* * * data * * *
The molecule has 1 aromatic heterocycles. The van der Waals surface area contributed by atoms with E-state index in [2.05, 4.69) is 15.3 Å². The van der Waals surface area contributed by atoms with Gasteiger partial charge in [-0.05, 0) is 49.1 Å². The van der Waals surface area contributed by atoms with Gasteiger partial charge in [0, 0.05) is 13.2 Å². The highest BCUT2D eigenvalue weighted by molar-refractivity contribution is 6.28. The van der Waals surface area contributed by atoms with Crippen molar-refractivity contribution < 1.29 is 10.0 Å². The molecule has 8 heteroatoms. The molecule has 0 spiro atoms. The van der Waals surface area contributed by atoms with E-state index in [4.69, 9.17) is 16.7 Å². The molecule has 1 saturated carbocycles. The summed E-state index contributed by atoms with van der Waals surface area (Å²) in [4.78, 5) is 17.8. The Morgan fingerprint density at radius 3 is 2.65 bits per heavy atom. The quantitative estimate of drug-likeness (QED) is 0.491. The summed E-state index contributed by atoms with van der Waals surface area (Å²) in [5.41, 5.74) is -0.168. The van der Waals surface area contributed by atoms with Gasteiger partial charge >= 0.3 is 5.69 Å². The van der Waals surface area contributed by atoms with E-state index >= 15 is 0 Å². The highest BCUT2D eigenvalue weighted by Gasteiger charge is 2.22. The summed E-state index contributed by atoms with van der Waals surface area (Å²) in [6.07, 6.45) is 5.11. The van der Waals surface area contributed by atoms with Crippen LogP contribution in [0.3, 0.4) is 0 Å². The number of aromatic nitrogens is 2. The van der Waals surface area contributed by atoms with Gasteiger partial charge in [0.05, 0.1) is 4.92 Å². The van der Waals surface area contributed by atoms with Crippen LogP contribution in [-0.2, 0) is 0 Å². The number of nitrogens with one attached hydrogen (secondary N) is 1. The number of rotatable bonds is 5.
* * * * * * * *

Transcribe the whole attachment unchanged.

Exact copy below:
The molecule has 1 aromatic heterocycles. The van der Waals surface area contributed by atoms with E-state index in [2.05, 4.69) is 15.3 Å². The van der Waals surface area contributed by atoms with Gasteiger partial charge in [-0.05, 0) is 49.1 Å². The van der Waals surface area contributed by atoms with Gasteiger partial charge in [0, 0.05) is 13.2 Å². The highest BCUT2D eigenvalue weighted by molar-refractivity contribution is 6.28. The van der Waals surface area contributed by atoms with Crippen molar-refractivity contribution < 1.29 is 10.0 Å². The molecule has 8 heteroatoms. The molecule has 0 spiro atoms. The van der Waals surface area contributed by atoms with E-state index in [4.69, 9.17) is 16.7 Å². The molecule has 1 saturated carbocycles. The summed E-state index contributed by atoms with van der Waals surface area (Å²) in [4.78, 5) is 17.8. The Morgan fingerprint density at radius 3 is 2.65 bits per heavy atom. The quantitative estimate of drug-likeness (QED) is 0.491. The summed E-state index contributed by atoms with van der Waals surface area (Å²) in [5.41, 5.74) is -0.168. The van der Waals surface area contributed by atoms with Gasteiger partial charge >= 0.3 is 5.69 Å². The van der Waals surface area contributed by atoms with E-state index >= 15 is 0 Å². The highest BCUT2D eigenvalue weighted by Gasteiger charge is 2.22. The summed E-state index contributed by atoms with van der Waals surface area (Å²) in [6.07, 6.45) is 5.11. The van der Waals surface area contributed by atoms with Crippen LogP contribution in [0.3, 0.4) is 0 Å². The number of aromatic nitrogens is 2. The van der Waals surface area contributed by atoms with Gasteiger partial charge in [0.05, 0.1) is 4.92 Å². The van der Waals surface area contributed by atoms with Crippen LogP contribution in [-0.2, 0) is 0 Å². The number of nitrogens with one attached hydrogen (secondary N) is 1. The number of rotatable bonds is 5.